Ford CEO Hackett Talks Rivian Partnership

Ford has said it's planning to invest US $11.5 billion to help introduce 40 electrified vehicles by 2022.

Evan Williams By: Evan Williams August 16, 2019
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Wondering what Ford is planning with it’s new $500 million partnership with electric pickup-startup Rivian? Well, it might not be a pickup. And Ford might not even build the new electric vehicle themselves. Ford’s CEO talks about the plans.

Ford has said it’s planning to invest US $11.5 billion to help introduce 40 electrified vehicles by 2022. That’s a lot of vehicles in a very short timeframe. 16 of those are set to be fully electric, with the rest a hybrid or plug-in. Part of that plan will see Ford partner with VW. Letting Ford use VW’s new MEB electric vehicle platform while joining forces to develop autonomous driving technology.

Another arrow in the quiver is the US $500m partnership between Rivian and Ford. Now Ford CEO Jim Hackett has talked more about that deal with Motor Trend.

“Rivian is a really special thing that’s teaching us about merging not only the powertrain, but the architecture that the ECUs [electronic control unit] and other things connect to,” said Hackett. “So think of it as architecture for the operating system of the vehicle.” The automaker’s investment will let it use the skateboard chassis that includes the battery pack, electric motors, and other key driveline components. That chassis currently sits under Rivian’s concept EV pickup and crossover. Ford will put its own body on that skateboard.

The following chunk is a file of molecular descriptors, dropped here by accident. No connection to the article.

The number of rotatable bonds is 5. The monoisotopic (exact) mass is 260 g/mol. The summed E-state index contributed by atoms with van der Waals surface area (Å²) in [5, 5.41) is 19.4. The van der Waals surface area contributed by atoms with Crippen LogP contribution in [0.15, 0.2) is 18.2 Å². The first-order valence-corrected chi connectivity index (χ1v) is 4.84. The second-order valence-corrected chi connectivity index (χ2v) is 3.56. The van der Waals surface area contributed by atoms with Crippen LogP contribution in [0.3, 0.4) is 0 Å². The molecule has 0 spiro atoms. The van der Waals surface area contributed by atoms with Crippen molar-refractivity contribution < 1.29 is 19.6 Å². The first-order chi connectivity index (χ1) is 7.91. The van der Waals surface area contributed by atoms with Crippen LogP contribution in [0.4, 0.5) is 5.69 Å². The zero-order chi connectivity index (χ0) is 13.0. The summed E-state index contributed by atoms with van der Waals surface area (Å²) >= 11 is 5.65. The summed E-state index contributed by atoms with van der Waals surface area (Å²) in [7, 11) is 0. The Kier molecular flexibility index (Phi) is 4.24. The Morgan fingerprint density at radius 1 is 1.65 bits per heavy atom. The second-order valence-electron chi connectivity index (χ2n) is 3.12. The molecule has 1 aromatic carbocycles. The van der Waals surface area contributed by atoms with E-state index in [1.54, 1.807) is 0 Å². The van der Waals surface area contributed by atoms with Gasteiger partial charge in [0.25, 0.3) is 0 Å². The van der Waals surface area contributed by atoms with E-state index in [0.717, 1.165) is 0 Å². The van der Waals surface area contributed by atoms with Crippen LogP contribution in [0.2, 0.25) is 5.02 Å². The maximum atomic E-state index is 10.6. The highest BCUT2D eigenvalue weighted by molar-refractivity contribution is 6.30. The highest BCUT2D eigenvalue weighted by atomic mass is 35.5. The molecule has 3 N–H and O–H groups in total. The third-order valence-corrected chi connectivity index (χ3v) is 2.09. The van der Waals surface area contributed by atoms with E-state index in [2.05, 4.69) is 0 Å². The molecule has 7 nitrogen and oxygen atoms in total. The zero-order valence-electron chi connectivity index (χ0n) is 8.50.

Will that include a pickup of Ford’s own? “You shouldn’t go down the path of assuming it’s a pickup,” Hackett told Motor Trend. So it’s likely that the new model will be a crossover or SUV, while the critical electrification of the F-150 may be kept more in-house. How close is the new vehicle to being ready? “At the senior levels it’s pretty close,” he said. “I think a lot of that has been settled, but not ready to talk about.”

Rivian

If Rivian is building the chassis, then it’s logical for Ford to let them build the rest of the vehicle too. A not uncommon measure for automakers, with entire vehicles often assembled by other companies who specialize in such things. “It would be counterproductive for us to try and make what they have the capacity to do in the beginning here, because they’ve got a factory in Illinois that meets a lot of our criteria,” Hackett said. Rivian currently owns the Normal, Illinois, factory that was run by Mitsubishi Motors and home to the RVR.

No word on when, exactly, we could see the first fruits of the Ford/Rivian partnership.

Source: Motor Trend

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